Keywords:frontogenesis/frontolysis, Agulhas Return Current, high-resolution coupled general circulation model, horizontal advection, entrainment
Detailed mechanisms for frontogenesis/frontolysis of the sea surface temperature (SST) front in the Agulhas Return Current (ARC) region in the southwestern Indian Ocean are investigated using outputs from a high-resolution coupled general circulation model (CGCM), the Community Earth System Model (CESM; Small et al. 2014), which has good skill in simulating the main features of the SST front and mixed layer depth in the ARC region. The SST front is maintained throughout the year due to approximate balance between frontolysis by surface heat flux and frontogenesis by horizontal advection. Although a southward (northward) cross-isotherm flow on the northern (southern) side of the front is weaker than a strong eastward along-isotherm current in the frontal region, this cross-isotherm confluent flow advects warmer (cooler) temperature toward the SST front north (south) of the front and acts as the dominant frontogenesis mechanism. In addition, stronger (weaker) frontogenesis in austral summer (winter) is attributed to the stronger (weaker) cross-isotherm confluence, which may be linked to seasonal variations of the Agulhas Current, ARC, and Antarctic Circumpolar Current.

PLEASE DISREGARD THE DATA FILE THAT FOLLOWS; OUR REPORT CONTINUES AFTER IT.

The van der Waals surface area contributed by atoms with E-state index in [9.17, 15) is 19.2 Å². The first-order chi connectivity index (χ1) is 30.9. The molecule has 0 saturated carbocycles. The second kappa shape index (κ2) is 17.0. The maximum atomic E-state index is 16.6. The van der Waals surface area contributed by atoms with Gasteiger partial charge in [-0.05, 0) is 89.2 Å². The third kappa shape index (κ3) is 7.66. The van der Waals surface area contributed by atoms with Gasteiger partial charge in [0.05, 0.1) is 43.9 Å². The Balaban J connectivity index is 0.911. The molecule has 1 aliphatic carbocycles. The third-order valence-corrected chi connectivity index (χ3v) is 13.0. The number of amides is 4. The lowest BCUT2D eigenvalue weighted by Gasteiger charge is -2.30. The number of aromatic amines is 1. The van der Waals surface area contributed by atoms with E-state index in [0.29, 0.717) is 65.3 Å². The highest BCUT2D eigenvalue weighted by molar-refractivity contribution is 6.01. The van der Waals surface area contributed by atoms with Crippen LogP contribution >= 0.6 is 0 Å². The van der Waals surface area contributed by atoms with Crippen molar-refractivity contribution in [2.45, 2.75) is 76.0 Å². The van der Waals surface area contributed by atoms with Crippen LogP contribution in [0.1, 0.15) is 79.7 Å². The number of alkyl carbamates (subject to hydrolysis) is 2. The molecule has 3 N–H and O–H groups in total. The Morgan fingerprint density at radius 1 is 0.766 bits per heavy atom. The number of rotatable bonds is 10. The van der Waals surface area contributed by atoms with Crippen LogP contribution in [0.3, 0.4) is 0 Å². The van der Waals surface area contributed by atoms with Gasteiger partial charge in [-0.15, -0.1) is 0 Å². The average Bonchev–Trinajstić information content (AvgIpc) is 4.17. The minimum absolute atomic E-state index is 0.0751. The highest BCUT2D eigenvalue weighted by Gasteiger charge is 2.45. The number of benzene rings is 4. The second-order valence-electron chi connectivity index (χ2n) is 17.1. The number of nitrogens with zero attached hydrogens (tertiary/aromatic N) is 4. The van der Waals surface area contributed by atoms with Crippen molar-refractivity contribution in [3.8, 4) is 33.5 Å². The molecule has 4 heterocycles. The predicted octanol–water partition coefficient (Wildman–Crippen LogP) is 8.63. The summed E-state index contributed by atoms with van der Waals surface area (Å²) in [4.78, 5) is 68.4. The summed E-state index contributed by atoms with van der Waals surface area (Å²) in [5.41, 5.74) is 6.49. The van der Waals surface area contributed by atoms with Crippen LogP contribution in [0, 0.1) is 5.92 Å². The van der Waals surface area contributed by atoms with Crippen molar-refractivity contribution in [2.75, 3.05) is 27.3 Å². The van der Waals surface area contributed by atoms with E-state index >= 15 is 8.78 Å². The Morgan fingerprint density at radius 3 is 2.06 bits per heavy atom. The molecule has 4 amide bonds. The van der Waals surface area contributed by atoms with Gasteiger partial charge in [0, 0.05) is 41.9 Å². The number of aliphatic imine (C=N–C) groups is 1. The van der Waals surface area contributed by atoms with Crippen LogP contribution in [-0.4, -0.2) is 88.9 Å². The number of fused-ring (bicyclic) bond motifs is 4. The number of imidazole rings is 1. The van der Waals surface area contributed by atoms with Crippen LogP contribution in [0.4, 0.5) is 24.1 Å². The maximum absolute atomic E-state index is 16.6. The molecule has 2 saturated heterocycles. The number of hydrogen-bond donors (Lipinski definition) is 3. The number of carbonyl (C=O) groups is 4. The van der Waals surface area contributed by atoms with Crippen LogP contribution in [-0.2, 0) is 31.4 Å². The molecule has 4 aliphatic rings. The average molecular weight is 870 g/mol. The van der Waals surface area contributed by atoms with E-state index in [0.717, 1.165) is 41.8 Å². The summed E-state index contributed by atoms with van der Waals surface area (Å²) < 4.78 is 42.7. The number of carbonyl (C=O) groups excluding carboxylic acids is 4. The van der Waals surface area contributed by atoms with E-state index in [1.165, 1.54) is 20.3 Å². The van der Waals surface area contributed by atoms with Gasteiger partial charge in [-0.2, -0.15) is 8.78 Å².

On the other hand, the contribution from entrainment is relatively small, because frontolysis by larger (smaller) entrainment velocity on the northern (southern) side opposes frontogenesis by less (more) effective cooling associated with a thicker (thinner) mixed layer and smaller (larger) temperature difference between the mixed layer and entrained water in the northern (southern) region.